Immersion washers using racks, baskets or barrels are also effective for improved cleaning with added mechanical action, which can be achieved with circulation pumps or eductors in the tanks. The part-to-part contact of a barrel or tumbling program is also beneficial, as long as parts are not damaged in the cleaning process.
Ultrasonic energy will substantially improve the cleaning process. Ultrasonic washers dislodge surface contaminants using high-frequency sound waves to agitate the cleaning solution, creating bubbles that rapidly implode on the part’s surface. Ultrasonic cleaning is especially effective on challenging inert soils such as graphite, and enables better cleaning in deeply recessed areas such as blind holes and lap seams.
Manufacturers have several choices when selecting an aqueous cleaning chemistry for parts washers. Alkaline cleaners are often chosen for their effectiveness on most soils, especially organic, and are compatible with ferrous substrates, and most washers. Suppliers are able to formulate alkaline cleaners that can be used on aluminum, zinc (and zinc-coated substrates) and yellow metals (copper and brass).
Acid cleaners can be effective when inorganic soils like oxides, scale or corrosion need to be removed from the surface of parts. Proper selection of equipment is required with acidic chemistry. Neutral cleaners typically rely on higher levels of surfactants or water soluble solvents to provide sufficient detergency. These formulations offer the benefit of greater worker acceptance and environmental favorability, but can be prone to biological degradation.
The four key parameters of any aqueous cleaning program are captured in the term TACT: time, action, concentration and temperature. These are the four essential factors that must be controlled to ensure success. If any one of these parameters is compromised, for example when the time of the parts in the washer is reduced to increase throughput, one or all of the other three factors must be reviewed and adjusted to maintain a consistent cleanliness level.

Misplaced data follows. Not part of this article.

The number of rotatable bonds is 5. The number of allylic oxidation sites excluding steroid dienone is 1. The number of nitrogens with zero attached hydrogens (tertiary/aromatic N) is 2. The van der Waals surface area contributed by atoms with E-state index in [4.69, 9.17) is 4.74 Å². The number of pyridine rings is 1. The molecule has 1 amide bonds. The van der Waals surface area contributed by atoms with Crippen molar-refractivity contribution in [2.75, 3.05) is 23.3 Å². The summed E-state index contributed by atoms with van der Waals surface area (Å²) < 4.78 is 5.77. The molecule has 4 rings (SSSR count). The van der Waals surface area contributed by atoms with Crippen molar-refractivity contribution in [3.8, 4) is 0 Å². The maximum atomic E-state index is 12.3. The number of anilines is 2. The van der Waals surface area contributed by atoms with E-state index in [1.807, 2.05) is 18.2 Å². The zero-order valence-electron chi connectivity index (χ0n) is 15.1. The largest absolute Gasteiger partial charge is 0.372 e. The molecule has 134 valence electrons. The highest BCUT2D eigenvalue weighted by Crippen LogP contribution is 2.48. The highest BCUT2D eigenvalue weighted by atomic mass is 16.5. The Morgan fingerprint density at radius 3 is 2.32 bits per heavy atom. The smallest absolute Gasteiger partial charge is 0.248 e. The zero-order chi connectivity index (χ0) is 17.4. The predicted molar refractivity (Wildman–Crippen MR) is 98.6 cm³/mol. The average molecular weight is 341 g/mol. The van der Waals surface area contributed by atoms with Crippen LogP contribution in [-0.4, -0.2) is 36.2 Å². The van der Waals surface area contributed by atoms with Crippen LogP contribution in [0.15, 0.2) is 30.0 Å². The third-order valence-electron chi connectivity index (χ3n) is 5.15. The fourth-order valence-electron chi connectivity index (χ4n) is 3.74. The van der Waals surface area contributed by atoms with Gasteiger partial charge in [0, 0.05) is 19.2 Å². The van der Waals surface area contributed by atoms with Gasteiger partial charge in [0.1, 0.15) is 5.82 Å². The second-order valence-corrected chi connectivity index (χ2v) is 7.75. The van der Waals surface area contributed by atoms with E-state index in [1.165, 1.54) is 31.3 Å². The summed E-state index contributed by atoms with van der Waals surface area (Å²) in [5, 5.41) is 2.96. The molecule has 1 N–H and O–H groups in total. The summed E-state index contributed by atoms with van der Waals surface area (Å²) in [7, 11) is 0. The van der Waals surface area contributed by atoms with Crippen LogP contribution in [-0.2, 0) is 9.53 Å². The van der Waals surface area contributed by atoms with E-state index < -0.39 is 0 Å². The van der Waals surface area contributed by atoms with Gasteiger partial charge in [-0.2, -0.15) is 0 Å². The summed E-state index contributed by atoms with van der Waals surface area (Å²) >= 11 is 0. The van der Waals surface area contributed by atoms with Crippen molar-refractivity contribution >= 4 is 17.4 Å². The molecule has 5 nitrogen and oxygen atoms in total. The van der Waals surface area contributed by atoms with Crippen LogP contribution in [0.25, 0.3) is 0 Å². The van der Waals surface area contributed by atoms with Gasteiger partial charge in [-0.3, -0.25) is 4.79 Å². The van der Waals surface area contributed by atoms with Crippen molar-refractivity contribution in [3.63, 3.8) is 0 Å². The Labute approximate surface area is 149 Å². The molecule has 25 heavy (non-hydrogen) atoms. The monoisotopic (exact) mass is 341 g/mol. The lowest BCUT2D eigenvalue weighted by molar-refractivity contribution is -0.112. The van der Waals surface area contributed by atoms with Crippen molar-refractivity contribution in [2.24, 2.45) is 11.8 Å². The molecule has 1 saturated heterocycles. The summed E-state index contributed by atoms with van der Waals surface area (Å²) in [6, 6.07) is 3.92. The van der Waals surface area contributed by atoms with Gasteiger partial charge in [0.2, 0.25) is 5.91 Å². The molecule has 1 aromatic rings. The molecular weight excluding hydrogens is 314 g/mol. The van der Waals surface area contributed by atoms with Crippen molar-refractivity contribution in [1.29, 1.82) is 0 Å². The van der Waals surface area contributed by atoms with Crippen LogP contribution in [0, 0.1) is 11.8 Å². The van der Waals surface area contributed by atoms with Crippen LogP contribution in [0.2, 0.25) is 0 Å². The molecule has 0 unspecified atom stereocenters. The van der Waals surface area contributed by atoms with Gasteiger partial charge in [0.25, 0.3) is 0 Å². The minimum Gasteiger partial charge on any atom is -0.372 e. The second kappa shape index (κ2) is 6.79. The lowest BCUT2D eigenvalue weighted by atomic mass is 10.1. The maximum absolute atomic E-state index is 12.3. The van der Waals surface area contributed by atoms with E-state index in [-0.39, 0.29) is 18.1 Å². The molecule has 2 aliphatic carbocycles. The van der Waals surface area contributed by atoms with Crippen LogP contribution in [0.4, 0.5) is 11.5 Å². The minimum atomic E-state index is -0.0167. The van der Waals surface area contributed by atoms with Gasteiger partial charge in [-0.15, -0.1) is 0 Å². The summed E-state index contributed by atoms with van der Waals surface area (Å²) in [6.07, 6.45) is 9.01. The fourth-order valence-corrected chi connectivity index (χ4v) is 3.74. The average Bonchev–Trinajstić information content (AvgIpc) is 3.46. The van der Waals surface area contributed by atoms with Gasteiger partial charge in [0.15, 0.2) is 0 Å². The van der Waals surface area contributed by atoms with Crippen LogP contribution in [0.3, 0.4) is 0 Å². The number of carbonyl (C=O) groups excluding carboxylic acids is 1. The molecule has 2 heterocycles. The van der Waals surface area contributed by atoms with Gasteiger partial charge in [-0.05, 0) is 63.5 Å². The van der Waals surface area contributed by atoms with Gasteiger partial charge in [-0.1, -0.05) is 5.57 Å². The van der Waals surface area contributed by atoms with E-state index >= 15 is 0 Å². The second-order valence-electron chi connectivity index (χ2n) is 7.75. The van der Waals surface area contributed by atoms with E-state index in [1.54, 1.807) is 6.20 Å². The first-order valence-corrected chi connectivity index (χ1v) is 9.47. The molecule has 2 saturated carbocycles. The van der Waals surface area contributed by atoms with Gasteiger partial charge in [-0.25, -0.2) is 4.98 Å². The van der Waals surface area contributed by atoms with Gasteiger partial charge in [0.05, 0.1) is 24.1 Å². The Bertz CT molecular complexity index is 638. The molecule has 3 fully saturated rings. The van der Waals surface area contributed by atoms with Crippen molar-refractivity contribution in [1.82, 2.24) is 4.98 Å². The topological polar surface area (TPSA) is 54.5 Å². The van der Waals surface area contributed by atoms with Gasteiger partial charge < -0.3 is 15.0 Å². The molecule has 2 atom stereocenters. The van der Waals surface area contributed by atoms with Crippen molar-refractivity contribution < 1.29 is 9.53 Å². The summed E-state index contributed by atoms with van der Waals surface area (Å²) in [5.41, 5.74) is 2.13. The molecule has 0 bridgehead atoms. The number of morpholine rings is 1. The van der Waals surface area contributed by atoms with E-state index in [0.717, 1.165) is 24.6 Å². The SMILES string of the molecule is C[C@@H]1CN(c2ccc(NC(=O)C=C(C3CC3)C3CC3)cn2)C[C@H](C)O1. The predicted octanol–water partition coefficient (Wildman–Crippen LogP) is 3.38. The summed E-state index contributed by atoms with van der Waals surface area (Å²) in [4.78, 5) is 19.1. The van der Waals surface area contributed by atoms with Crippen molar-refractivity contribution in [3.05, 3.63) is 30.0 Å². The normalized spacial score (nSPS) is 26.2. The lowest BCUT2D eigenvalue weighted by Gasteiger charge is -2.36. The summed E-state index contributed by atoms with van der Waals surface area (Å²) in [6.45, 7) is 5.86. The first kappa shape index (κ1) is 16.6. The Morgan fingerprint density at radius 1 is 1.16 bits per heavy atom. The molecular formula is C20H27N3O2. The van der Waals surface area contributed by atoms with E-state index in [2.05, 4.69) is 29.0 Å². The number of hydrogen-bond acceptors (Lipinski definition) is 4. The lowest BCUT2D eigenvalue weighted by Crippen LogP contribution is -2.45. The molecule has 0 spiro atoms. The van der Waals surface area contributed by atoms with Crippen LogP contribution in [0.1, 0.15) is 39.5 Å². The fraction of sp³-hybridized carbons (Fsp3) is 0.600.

Of the four TACT components, shops should focus most deeply on the “action” of their washer programs. Mechanical action will greatly aid the cleaning process, meaning effective spray impingement in spray washers (including nozzle design and alignment), agitation in immersion programs, and effective ultrasonic action. Regardless of the type of washer, the mechanical action should always be optimized. This is essential when more challenging soils are present. Cleanliness is required in an aqueous program. While visual inspection is helpful, a test that generates a recordable data point is reassuring from a quality perspective. Make sure cleanliness tests are performed in a reproducible manner, ideally by the same technician, for valid results. Carbon analyzers, contact angle and residue tests, such as Millipore testing, can be effective. Simple practices like checking for a water-break-free surface (using clean water), tape-pull testing or white glove testing can also provide valuable data. Cleanliness testing is always relative; bench mark levels need to be established that can be associated with acceptable performance, and the operation should be kept within upper and lower limits at all times.
Aqueous washers, like all chemical processes, need to be monitored and maintained. Typically, a titration is performed to determine the concentration of the chemistry, and should be done once per shift. Documenting parameters like concentration, pH, conductivity, spray pressure and temperature is good standard operating practice, and a suitable data logging system must be implemented.
An aqueous cleaner removes the soils, and in an ideal system, those soils are continuously removed from the washer. Filtration can remove insoluble material from the tanks, such as metal chips or swarf. With ferrous programs, magnetic separators can be combined with bag filters. Oils can be removed from the washer using skimmers or coalescers, and a cleaning compound designed to reject oils can aid the soil removal process. The catch is to be certain that cleaned parts are not removed through a blanket of oil to prevent redeposition of soils back onto the parts.